Fan-Interference.com Signs B Level Writers to Record Extensions!

Popular baseball blog Fan-Interference.com has announced that they have signed two writers to long term contract extensions just ahead of the start of the 2019 Recapping season.  Both ProfessorMaddog31 and ScoutsaysWeitersisabust were signed to 97 year and 207 year extensions respectfully.  Exact terms of the deal were not disclosed but it is believed that Pie and Cake were involved in some fashion.

 
When reached for comment, Prof as her readers call her had the following to say:

“It’s always been my dream to write up a bunch of recaps on a website for literally tens of people to read every day.  Did you know they added a clause at my request that said that death does not terminate my contract?  Now I get to do it, even if Zombies rise up and eat my braaaaaaaaaains.”

Lawyers for F-I were not entirely sure the above referenced clause was legally binding, but they were really excited at the prospect of arguing it in front of the Supreme Court.

Scouts, was unavailable for comment as he was still asleep from the long boring winter, but it is believed he signed just long enough for the Orioles to put together a winning franchise.

An unidentified website executive had the following to say:

Well, we were’re really looking to sign anyone to any extensions, but well everyone else seems to be doing it, and all we had to do was open a corporate account at a few local bakeries.  So it was sort of a no-brainer.

 

With only a few more days left until the 2019 season kicks off, reports are YouTube links are being dusted off, terrible puns are being penned, and the writers are hoping to find new ways to say “It’s a Mets game, who really cares?  NEXT!”

There has been no word on any other extensions with other writers, most notably esteemed chef Old Gator, but when reached for comment HappyTwinsFan had the following to say: “Pay the Man.”  Historiophallic added “Trade me.”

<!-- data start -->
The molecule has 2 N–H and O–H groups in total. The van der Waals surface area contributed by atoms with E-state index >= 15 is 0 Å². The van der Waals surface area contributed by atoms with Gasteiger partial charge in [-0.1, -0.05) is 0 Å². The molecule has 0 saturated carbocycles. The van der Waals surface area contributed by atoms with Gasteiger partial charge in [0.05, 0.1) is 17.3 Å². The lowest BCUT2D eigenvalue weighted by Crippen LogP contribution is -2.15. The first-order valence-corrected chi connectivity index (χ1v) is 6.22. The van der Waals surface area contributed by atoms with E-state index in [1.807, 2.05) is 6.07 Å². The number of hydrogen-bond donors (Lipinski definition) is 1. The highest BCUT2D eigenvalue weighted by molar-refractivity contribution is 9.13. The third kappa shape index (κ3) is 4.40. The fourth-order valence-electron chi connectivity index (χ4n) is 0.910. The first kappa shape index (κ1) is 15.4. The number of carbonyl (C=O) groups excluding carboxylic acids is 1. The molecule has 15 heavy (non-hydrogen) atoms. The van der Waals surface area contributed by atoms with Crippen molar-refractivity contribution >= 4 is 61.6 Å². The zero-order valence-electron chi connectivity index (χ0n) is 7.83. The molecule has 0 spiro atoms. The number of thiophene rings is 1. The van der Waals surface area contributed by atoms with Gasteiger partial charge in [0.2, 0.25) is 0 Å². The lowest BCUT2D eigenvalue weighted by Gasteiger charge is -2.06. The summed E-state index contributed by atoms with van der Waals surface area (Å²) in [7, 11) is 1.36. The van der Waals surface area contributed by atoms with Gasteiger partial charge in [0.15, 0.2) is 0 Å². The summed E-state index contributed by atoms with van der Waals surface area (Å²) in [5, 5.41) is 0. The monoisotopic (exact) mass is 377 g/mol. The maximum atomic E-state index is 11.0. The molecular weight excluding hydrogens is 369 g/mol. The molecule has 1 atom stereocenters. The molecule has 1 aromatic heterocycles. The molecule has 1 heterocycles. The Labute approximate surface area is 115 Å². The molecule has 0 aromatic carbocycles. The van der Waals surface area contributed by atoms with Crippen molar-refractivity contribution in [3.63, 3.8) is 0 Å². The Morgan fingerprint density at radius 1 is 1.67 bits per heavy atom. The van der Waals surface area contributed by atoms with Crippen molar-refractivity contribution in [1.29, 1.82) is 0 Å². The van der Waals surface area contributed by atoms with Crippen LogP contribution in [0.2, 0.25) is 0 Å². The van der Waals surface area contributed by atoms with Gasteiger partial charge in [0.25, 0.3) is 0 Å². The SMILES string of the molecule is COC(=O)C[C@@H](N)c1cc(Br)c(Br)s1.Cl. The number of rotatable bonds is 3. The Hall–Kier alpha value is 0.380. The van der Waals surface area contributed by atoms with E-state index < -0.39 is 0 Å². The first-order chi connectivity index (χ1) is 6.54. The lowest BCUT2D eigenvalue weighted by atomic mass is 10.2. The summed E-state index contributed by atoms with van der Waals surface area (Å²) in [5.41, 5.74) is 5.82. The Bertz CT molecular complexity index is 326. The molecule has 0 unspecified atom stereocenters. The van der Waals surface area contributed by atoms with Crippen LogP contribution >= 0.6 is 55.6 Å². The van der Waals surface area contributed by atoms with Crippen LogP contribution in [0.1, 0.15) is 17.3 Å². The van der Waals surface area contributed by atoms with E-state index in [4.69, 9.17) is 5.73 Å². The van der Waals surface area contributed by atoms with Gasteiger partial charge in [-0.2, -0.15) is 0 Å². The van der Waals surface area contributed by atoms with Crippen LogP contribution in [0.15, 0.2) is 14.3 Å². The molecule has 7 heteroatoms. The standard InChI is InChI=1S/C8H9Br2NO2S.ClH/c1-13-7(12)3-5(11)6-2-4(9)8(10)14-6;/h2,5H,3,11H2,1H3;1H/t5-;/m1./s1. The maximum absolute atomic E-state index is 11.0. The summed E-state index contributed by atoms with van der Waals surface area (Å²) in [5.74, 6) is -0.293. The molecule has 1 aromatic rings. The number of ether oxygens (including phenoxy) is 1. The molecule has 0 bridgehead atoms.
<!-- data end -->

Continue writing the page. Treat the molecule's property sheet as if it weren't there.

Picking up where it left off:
20 thoughts on “Fan-Interference.com Signs B Level Writers to Record Extensions!

  1. Sorry, I took the Feesh break-camp as an opportunity to head to New York for a few days to see my friend’s Dylan cover band, the Complete Unknowns, tear down the house at the City Winery last night, to see an old friend who got thrown orf her treadmill and busted up her shoulder (I just sent her a box of bubble wrap), and best of all, to check out the wondrous T-rex special multimedia exhibit at the Museum of Natural History (while also stopping by to visit Douglas Burden’s original Komodo Dragons). My big problem with the museum is how horribly the refurbishment of a couple of decades ago completely ruined the old, deliciously musty cathedral-like interior ambiance of those old dinosaur halls and replaced them with an operating theater like sterility. The T-rex used to loom over you out of the gloom when you walked into the Cretaceous hall under the gaping jaws of Carcharodon megalodon, hanging above the archway entrance to the hall. Now Meggy hangs like just one more exhibit in the prehistoric seas hall and the portentous archway is a boring rectangular aperture. Now Barnum Brown’s beloved T-rex is bathed in fluorescent lighting. Phooey. Beep Beep himself couldn’t have made the hall more boring.

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    • Hey, Gator. I will tell you the most frightening single dinosaur mounting I ever saw. Have you checked out the Kronosaurus at the Harvard Museum of Natural History?

      That was a nightmare inducing creature. I still won’t go in the water.